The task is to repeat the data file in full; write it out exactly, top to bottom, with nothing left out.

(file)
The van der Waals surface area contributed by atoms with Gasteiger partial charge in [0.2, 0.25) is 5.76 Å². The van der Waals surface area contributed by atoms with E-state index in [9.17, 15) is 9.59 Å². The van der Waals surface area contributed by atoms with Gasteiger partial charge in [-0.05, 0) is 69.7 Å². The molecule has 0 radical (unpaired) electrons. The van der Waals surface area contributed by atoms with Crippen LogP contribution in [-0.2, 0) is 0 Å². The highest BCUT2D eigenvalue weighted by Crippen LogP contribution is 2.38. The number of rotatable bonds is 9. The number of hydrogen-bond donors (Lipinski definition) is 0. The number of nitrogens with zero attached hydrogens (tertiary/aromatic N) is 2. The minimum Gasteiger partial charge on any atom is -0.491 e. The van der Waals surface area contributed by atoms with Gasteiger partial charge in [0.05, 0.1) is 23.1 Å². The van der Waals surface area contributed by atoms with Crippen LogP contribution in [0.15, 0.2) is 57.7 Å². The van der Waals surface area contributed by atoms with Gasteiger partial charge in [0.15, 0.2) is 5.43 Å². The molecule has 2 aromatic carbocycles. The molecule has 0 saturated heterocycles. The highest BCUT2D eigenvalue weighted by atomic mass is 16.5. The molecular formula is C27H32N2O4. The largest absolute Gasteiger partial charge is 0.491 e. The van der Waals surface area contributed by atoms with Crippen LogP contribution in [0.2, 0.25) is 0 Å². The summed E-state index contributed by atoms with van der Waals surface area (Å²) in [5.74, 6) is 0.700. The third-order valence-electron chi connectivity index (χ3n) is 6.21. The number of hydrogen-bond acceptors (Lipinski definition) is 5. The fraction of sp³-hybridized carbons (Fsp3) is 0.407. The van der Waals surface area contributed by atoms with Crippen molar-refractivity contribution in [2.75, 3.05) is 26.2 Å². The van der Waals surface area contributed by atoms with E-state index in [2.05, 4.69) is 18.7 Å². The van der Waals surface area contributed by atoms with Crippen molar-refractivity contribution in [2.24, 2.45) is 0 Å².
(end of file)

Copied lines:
The van der Waals surface area contributed by atoms with Gasteiger partial charge in [0.2, 0.25) is 5.76 Å². The van der Waals surface area contributed by atoms with E-state index in [9.17, 15) is 9.59 Å². The van der Waals surface area contributed by atoms with Gasteiger partial charge in [-0.05, 0) is 69.7 Å². The molecule has 0 radical (unpaired) electrons. The van der Waals surface area contributed by atoms with Crippen LogP contribution in [-0.2, 0) is 0 Å². The highest BCUT2D eigenvalue weighted by Crippen LogP contribution is 2.38. The number of rotatable bonds is 9. The number of hydrogen-bond donors (Lipinski definition) is 0. The number of nitrogens with zero attached hydrogens (tertiary/aromatic N) is 2. The minimum Gasteiger partial charge on any atom is -0.491 e. The van der Waals surface area contributed by atoms with Gasteiger partial charge in [0.05, 0.1) is 23.1 Å². The van der Waals surface area contributed by atoms with Crippen LogP contribution in [0.15, 0.2) is 57.7 Å². The van der Waals surface area contributed by atoms with Gasteiger partial charge in [0.15, 0.2) is 5.43 Å². The molecule has 2 aromatic carbocycles. The molecule has 0 saturated heterocycles. The highest BCUT2D eigenvalue weighted by atomic mass is 16.5. The molecular formula is C27H32N2O4. The largest absolute Gasteiger partial charge is 0.491 e. The van der Waals surface area contributed by atoms with Crippen LogP contribution in [0.2, 0.25) is 0 Å². The summed E-state index contributed by atoms with van der Waals surface area (Å²) in [5.74, 6) is 0.700. The third-order valence-electron chi connectivity index (χ3n) is 6.21. The number of hydrogen-bond acceptors (Lipinski definition) is 5. The fraction of sp³-hybridized carbons (Fsp3) is 0.407. The van der Waals surface area contributed by atoms with Crippen molar-refractivity contribution in [2.75, 3.05) is 26.2 Å². The van der Waals surface area contributed by atoms with E-state index in [2.05, 4.69) is 18.7 Å². The van der Waals surface area contributed by atoms with Crippen molar-refractivity contribution in [2.24, 2.45) is 0 Å².